How to Properly Ground Electric Netting: A Comprehensive Guide

How to Properly Ground Electric Netting: A Comprehensive Guide

Grounding electric netting is essential for ensuring its effectiveness and safety, particularly when it's used for livestock fencing or other agricultural purposes. Here's a comprehensive guide on how to properly ground electric netting.

Introduction to Electric Netting

Starkline Electric Netting is a prefabricated electric fence system that provides reliable protection and containment for pets & livestock, as well as areas under threat by invasive animals. When ground-based animals contact the netting they feel a short, high-voltage pulse of electricity. Animals quickly learn to avoid contact, and thus the netting acts as a mental barrier as well as a physical barrier. We offer solutions to contain chickens, sheep, goats, horses, household pets, or livestock; as well as exclusion options to protect crops, gardens, beehives, and other plots from nuisance animals.

So, why is grounding Important? Grounding is crucial because it completes the electrical circuit, allowing the electric current to flow through the netting and deliver a shock when an animal or intruder contacts the fence. Proper grounding ensures effective shock delivery, safety for animals and humans, longevity, and reliability of the electric netting system.

Materials Needed

  1. Ground Rods: Typically made of galvanized steel or copper, at least 3 to 8 feet in length. Starkline mounting grounding rod is the perfect fit for all your grounding rod needs.
  1. Ground Wire: Heavy-gauge wire (12-gauge or thicker) to connect the netting to the ground rods.
  1. Electric Fence Tester: To check the voltage and ensure proper grounding.

Steps to Ground Electric Netting

  1. Select Ground Rod Locations:

   - Choose locations where the soil remains moist, as dry soil is a poor conductor of electricity.

   - Avoid areas with rocky or sandy soil if possible.

  1. Drive Ground Rods into the Ground:

   - Use a hammer or post driver to drive at least three ground rods into the soil, spaced 10 feet apart.

   - Ensure that the rods are driven at least 6 feet deep for effective grounding.

  1. Connect Ground Rods:

   - Use heavy-gauge wire to connect the ground rods in a series. Attach the wire to the top of each ground rod.

   - Ensure all connections are tight and secure.

  1. Connect Netting to Ground System:

   - Identify the ground terminal on your electric netting energizer (power source).

   - Connect a heavy-gauge ground wire from the ground terminal on the energizer to the nearest ground rod. Ensure the connection is secure.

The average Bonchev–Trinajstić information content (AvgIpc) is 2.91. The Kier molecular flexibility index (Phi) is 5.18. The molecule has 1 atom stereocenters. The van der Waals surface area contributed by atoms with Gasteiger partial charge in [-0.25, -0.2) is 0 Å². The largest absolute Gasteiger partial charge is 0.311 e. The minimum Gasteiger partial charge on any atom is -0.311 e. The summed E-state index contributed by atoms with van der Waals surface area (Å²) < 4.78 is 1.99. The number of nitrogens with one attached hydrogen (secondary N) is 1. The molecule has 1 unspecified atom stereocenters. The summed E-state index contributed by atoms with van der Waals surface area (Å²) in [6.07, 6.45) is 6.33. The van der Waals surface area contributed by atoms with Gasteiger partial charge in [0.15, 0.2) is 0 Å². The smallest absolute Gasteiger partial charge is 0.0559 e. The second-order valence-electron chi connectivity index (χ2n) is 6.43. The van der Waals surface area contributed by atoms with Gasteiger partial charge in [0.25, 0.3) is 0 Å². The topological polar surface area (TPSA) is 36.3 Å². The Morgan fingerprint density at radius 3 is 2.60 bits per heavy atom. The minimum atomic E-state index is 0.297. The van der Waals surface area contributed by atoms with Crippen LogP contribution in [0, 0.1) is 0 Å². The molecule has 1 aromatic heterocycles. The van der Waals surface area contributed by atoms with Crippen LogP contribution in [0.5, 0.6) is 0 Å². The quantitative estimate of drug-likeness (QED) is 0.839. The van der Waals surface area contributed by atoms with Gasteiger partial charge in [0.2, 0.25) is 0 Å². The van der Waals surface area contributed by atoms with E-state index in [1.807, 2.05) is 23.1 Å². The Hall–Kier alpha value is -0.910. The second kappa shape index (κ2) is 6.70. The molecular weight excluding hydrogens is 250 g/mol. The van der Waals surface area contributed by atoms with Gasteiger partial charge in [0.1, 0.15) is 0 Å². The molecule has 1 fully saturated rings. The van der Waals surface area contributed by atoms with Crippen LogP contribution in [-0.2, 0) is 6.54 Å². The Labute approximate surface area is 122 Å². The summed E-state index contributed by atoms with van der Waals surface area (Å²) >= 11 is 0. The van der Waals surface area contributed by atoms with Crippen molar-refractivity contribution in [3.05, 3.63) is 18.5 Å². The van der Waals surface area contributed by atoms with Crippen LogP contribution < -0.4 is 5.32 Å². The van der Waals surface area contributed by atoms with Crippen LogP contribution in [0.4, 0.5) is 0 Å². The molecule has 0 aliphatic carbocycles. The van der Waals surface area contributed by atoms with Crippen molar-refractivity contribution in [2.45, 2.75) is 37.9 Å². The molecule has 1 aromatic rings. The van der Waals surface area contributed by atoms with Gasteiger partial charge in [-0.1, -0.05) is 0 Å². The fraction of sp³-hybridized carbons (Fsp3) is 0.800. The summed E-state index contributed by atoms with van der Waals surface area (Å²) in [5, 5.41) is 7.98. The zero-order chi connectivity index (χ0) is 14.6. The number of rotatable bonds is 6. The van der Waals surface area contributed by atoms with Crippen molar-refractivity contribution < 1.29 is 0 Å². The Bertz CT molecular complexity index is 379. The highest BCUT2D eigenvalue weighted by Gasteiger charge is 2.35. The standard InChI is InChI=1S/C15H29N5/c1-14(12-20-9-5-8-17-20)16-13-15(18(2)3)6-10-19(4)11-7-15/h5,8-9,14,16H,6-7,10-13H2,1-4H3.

1. Test the System:

   - Use an electric fence tester to check the voltage along the netting and at the ground rods.

Here’s a link to our “How to Use Your Electric Fence Tester” video!

Tips for Effective Grounding

- Moist Soil: Ensure the soil around the ground rods is moist for better conductivity. You can water the area around the rods during dry periods.

- Multiple Ground Rods: Use more ground rods if your electric netting covers a large area or if the soil conditions are less than ideal.

Here’s a how-to video on connecting multiple grounding rods!

- Regular Maintenance: Periodically check the ground system and connections for corrosion, damage, or loose connections.

- Avoid Interference: Keep the ground system away from other grounding systems (e.g., buildings or other electrical systems) to avoid interference.

Troubleshooting Common Issues

- Low Voltage: If the voltage is too low, check all connections for tightness and ensure the ground rods are properly driven into the ground.

- Dry Soil Conditions: In very dry soil, you may need to install additional ground rods or water the soil around the existing rods.

- Check Connections: Make sure your ground wire is still intact. If you’ve had your netting for a while it might be time to switch out your ground wire.


Properly grounding your electric netting is critical for its effectiveness and safety. By following the steps outlined above and conducting regular maintenance checks, you can ensure that your electric netting system functions optimally, providing reliable containment and protection for your livestock or property.

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